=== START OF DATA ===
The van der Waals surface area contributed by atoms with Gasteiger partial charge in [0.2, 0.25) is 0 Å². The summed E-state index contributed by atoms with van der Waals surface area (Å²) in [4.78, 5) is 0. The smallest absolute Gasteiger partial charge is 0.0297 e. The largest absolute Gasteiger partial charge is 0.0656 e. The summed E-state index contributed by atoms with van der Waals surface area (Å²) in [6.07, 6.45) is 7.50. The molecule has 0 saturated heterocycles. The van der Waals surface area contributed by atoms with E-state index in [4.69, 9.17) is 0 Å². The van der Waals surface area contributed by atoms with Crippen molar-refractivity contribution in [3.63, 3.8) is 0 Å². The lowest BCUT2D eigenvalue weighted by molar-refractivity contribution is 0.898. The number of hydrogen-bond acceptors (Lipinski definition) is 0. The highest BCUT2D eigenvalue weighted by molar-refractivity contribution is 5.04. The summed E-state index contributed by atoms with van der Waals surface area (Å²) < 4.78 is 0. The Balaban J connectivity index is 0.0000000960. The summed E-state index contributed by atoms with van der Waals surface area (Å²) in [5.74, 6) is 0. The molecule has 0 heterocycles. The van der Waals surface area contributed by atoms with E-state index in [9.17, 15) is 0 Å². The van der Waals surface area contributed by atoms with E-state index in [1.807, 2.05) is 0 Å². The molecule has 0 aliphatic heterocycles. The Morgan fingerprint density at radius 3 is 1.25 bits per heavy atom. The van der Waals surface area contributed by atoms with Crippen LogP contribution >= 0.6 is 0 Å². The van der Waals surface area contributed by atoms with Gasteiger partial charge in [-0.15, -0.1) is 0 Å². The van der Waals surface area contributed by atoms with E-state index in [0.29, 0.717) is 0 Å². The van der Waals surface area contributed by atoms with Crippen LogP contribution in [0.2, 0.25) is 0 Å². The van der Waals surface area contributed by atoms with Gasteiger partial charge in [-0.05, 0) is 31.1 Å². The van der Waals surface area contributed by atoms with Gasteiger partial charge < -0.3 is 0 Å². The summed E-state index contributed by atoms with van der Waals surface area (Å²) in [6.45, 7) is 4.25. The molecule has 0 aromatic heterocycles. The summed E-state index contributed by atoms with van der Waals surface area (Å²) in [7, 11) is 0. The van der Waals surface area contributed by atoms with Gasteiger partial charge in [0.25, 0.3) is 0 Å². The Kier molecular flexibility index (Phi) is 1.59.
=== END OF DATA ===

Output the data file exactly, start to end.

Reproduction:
The van der Waals surface area contributed by atoms with Gasteiger partial charge in [0.2, 0.25) is 0 Å². The summed E-state index contributed by atoms with van der Waals surface area (Å²) in [4.78, 5) is 0. The smallest absolute Gasteiger partial charge is 0.0297 e. The largest absolute Gasteiger partial charge is 0.0656 e. The summed E-state index contributed by atoms with van der Waals surface area (Å²) in [6.07, 6.45) is 7.50. The molecule has 0 saturated heterocycles. The van der Waals surface area contributed by atoms with E-state index in [4.69, 9.17) is 0 Å². The van der Waals surface area contributed by atoms with Crippen molar-refractivity contribution in [3.63, 3.8) is 0 Å². The lowest BCUT2D eigenvalue weighted by molar-refractivity contribution is 0.898. The number of hydrogen-bond acceptors (Lipinski definition) is 0. The highest BCUT2D eigenvalue weighted by molar-refractivity contribution is 5.04. The summed E-state index contributed by atoms with van der Waals surface area (Å²) < 4.78 is 0. The Balaban J connectivity index is 0.0000000960. The summed E-state index contributed by atoms with van der Waals surface area (Å²) in [5.74, 6) is 0. The molecule has 0 heterocycles. The van der Waals surface area contributed by atoms with E-state index in [9.17, 15) is 0 Å². The van der Waals surface area contributed by atoms with E-state index in [1.807, 2.05) is 0 Å². The molecule has 0 aliphatic heterocycles. The Morgan fingerprint density at radius 3 is 1.25 bits per heavy atom. The van der Waals surface area contributed by atoms with Crippen LogP contribution >= 0.6 is 0 Å². The van der Waals surface area contributed by atoms with Gasteiger partial charge in [-0.15, -0.1) is 0 Å². The van der Waals surface area contributed by atoms with E-state index in [0.29, 0.717) is 0 Å². The van der Waals surface area contributed by atoms with Crippen LogP contribution in [0.2, 0.25) is 0 Å². The van der Waals surface area contributed by atoms with Gasteiger partial charge in [-0.05, 0) is 31.1 Å². The van der Waals surface area contributed by atoms with Gasteiger partial charge < -0.3 is 0 Å². The summed E-state index contributed by atoms with van der Waals surface area (Å²) in [6.45, 7) is 4.25. The molecule has 0 aromatic heterocycles. The summed E-state index contributed by atoms with van der Waals surface area (Å²) in [7, 11) is 0. The van der Waals surface area contributed by atoms with Gasteiger partial charge in [0.25, 0.3) is 0 Å². The Kier molecular flexibility index (Phi) is 1.59.